Gov. Snyder struggles to find support to save Detroit schools

- Legislation to revamp the Detroit Public Schools was supposed to be introduced in the state senate today, but it was not. The governor is struggling to find the votes to pass it.

“The votes aren't there,” said Sen. Morris Hood (D-Detroit). “We are working on trying to get it there.”

The governor has been trying for seven months to corral the votes to buy down the Detroit school's $720 million deficit.  He has refused to rule out taking money from other districts to do that.

Many lawmakers oppose that.

“Anything that takes money away from the schools in my district is not going to be something I’m supporting,” said Sen. Patrick Colbeck (R-Canton).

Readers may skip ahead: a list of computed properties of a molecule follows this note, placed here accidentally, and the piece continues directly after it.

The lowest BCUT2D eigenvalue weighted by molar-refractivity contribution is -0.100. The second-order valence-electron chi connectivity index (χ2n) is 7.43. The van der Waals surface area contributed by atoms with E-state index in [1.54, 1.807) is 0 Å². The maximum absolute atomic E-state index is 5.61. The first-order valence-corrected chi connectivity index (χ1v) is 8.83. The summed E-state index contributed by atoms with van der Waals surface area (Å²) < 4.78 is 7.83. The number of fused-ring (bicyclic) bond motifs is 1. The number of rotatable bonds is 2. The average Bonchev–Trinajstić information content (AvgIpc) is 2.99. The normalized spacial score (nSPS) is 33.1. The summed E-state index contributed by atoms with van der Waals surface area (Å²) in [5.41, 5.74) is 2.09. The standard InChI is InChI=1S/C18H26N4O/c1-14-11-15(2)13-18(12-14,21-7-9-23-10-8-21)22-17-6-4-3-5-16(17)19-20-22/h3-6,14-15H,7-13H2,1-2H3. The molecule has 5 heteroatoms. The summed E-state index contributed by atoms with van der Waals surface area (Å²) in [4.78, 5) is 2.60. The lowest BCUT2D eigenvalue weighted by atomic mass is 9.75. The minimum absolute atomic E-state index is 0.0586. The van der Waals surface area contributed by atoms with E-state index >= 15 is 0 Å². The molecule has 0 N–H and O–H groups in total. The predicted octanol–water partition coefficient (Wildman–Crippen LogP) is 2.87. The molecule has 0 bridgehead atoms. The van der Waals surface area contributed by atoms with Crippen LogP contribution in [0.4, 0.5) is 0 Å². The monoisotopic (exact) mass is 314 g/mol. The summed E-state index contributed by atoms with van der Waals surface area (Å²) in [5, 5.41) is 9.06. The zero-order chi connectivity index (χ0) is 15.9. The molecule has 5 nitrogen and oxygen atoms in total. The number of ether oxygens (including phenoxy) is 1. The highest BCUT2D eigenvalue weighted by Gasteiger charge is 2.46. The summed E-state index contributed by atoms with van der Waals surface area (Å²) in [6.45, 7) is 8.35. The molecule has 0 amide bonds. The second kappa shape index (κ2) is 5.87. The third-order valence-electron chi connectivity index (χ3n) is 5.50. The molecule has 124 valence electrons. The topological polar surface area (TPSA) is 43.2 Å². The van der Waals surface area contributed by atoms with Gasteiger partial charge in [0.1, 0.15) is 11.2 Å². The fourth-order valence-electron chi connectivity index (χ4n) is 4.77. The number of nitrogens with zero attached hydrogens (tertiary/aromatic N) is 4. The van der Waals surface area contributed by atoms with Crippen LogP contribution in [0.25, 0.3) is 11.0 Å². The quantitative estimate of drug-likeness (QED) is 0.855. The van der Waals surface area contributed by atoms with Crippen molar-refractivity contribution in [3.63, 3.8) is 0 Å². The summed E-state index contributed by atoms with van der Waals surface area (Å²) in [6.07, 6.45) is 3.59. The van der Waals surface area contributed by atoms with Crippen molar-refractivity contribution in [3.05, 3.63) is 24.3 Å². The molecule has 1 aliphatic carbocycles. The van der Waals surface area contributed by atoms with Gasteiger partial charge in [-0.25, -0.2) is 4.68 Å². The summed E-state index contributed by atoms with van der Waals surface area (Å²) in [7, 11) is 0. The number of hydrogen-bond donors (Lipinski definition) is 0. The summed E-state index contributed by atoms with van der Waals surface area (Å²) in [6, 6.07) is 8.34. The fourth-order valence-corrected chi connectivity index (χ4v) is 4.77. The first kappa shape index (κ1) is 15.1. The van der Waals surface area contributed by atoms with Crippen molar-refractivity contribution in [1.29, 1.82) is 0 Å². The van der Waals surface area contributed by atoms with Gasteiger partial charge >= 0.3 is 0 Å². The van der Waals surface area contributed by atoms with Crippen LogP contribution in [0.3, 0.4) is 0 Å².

Given a chance to say he won't do that, the governor did not.

“I don’t know. If you look at the operations of many of the proposals they would come from the school aid fund,” said Gov. Rick Snyder.

This democrat thinks the money could come from the U.S. tobacco settlement or the rainy day fund.

This republicans says, no way.

“I want to build up the rainy day fund so that would be the last place we'd go to use,” said Sen. David Hildenbrand (R-Senate budget chair). 

Fox 2: What about tobacco settlement?

Sen. Hildenbrand: “It’s not a place I'd go.”

To make matters worse, some conservative Republicans don’t want to send any money to Detroit schools because of its alleged history of mishandling funds.

“If history is any indication of the future we would be dumping a quarter of a billion dollars into a system that does not work,” said Sen. Joe Hune (R-Brighton).

Fox 2: You want to make sure the money is spent wisely?

Sen. Hune: “I don’t know what safeguards you can put in place.”

The governor was going to introduce the bill today. He did not which is usually a sign that the package is in trouble.

 


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